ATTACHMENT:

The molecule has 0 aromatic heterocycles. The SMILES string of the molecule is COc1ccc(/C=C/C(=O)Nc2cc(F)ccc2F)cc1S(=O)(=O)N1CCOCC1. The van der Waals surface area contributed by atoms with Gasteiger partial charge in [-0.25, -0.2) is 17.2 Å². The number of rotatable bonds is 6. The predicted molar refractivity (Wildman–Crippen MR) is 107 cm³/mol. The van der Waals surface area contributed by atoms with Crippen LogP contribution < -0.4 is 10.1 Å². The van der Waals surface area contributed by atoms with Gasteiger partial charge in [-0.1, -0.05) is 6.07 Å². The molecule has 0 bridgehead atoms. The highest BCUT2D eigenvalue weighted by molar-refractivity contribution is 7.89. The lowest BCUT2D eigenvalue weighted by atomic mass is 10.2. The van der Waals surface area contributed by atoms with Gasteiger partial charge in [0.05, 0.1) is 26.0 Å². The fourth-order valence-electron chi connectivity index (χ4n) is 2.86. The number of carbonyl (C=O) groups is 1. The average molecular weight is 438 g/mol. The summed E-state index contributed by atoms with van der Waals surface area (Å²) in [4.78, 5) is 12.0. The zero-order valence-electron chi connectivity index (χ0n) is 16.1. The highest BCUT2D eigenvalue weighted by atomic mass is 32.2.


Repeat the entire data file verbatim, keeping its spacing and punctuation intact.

The molecule has 0 aromatic heterocycles. The SMILES string of the molecule is COc1ccc(/C=C/C(=O)Nc2cc(F)ccc2F)cc1S(=O)(=O)N1CCOCC1. The van der Waals surface area contributed by atoms with Gasteiger partial charge in [-0.25, -0.2) is 17.2 Å². The number of rotatable bonds is 6. The predicted molar refractivity (Wildman–Crippen MR) is 107 cm³/mol. The van der Waals surface area contributed by atoms with Crippen LogP contribution < -0.4 is 10.1 Å². The van der Waals surface area contributed by atoms with Gasteiger partial charge in [-0.1, -0.05) is 6.07 Å². The molecule has 0 bridgehead atoms. The highest BCUT2D eigenvalue weighted by molar-refractivity contribution is 7.89. The lowest BCUT2D eigenvalue weighted by atomic mass is 10.2. The van der Waals surface area contributed by atoms with Gasteiger partial charge in [0.05, 0.1) is 26.0 Å². The fourth-order valence-electron chi connectivity index (χ4n) is 2.86. The number of carbonyl (C=O) groups is 1. The average molecular weight is 438 g/mol. The summed E-state index contributed by atoms with van der Waals surface area (Å²) in [4.78, 5) is 12.0. The zero-order valence-electron chi connectivity index (χ0n) is 16.1. The highest BCUT2D eigenvalue weighted by atomic mass is 32.2.